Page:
Ninth day, Jan 8
I set out alone from our campsite in Ocotillo Grove to hike Chimneys trail, which the map shows is just a couple miles up the unpaved road from our site. I underestimated the distance from our camp to the trailhead along the road, and it took nearly two hours to get there. Along the road I saw many, many paw prints, and even caught a glimpse of a jack rabbit’s puff of a tail as it hopped away from me. A few cars passed on the road as I walked it. The first was driven by an older couple who stopped and asked me to verify on the map where they were; they did not expect their GPS would direct them to an unpaved road and thought they were lost though they were on the right route. They offered me a ride, which I refused foolishly thinking I couldn’t be *that* far from the trail. Another car stopped to talk, a border patrol officer who was checking that I was okay (I guess I didn’t look too much like a border-crosser).
Once at the trail, I learned that the highlight of the trail was 5 miles in. Determined to walk as much on the trail as on the road, I made it all the way to the Chimneys rock formation, even though this meant that I would return to the van later than I told John to expect me.
I am glad I continued the little extra distance. Since the past couple days had been cool and overcast, I forgot that I am in the shadeless desert where the sun beats down intensely, and had neglected to bring sunscreen (though I did remember a hat). The area I hiked through had more vegetation than most other places in the desert, likely due to the small stream of water I passed, but the plants are still short and offer little shade. The rock formation, however, created a nice cool shady place in which to enjoy my lunch and rejuvenate away from the heat of the sun. I am glad for this opportunity to spend time in the desert and really see the place up close and personally, but I do look forward to the day that I return to the shade and moisture of forest.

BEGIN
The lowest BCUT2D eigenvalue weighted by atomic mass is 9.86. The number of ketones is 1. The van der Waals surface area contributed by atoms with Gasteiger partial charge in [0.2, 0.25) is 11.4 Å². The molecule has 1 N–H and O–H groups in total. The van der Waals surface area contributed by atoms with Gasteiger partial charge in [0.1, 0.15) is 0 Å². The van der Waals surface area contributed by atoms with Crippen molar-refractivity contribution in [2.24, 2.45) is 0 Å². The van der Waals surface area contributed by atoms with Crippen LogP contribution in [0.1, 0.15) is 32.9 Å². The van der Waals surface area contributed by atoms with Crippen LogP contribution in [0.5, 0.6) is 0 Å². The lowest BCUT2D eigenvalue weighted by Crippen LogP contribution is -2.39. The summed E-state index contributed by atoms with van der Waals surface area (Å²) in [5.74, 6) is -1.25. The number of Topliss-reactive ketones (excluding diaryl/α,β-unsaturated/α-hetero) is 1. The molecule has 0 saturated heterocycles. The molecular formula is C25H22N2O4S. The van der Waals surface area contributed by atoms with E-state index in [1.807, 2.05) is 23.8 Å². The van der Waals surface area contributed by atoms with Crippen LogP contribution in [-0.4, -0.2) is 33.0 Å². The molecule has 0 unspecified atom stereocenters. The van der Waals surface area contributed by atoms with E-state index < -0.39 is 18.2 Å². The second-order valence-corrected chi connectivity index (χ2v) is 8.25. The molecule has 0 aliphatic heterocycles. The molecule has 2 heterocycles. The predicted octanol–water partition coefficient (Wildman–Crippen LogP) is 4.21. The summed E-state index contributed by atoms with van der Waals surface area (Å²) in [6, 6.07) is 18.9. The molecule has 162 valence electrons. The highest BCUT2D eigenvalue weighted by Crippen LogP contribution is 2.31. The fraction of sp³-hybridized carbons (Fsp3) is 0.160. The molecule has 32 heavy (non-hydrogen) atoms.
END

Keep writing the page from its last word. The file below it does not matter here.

After yet another hour of road walking on the return trip, I grew bored and decided to go off trail. I stepped up onto the land and made my way through the maze of plants toward the hillside where I noted the road crossed. I walked more or less parallel to the road, about 50 feet away from it among more interesting scenery. As soon as I stepped out of the road bed I started noticing jack rabbits hopping everywhere I looked. I even chased one from bush to bush trying to get it’s picture to share with you (and John), but they are fast critters and I just couldn’t catch it. I also found a seashell on the ground – a surprise find in the desert! The only downside to walking off-road was when the ground collapsed under my feet – some little creature had dug a hole and did not leave enough roof on it to support my weight; I was quite surprised when my foot sunk into the ground! Thankfully it wasn’t too deep, only about eight inches. The impact of the misstep was enough to give me a jolt, but not enough to cause injury. I made it back to the van, happy and healthy an hour before sunset.
Tenth day, Jan 9
From the top of Emory peak a few days past, I looked at the mountainous landscape in the distance, each ridge a paler shade of blue than the one in front of it, and I noticed something odd. A very flat “ridge line”, i.e. a large plateau, had a very large notch in it. I was confused by this landform, and curious what it was. The other day when we drove to the Ocotillo Grove campsite, I was happy to realize that we were camping very near the landform I wondered about on the mountaintop.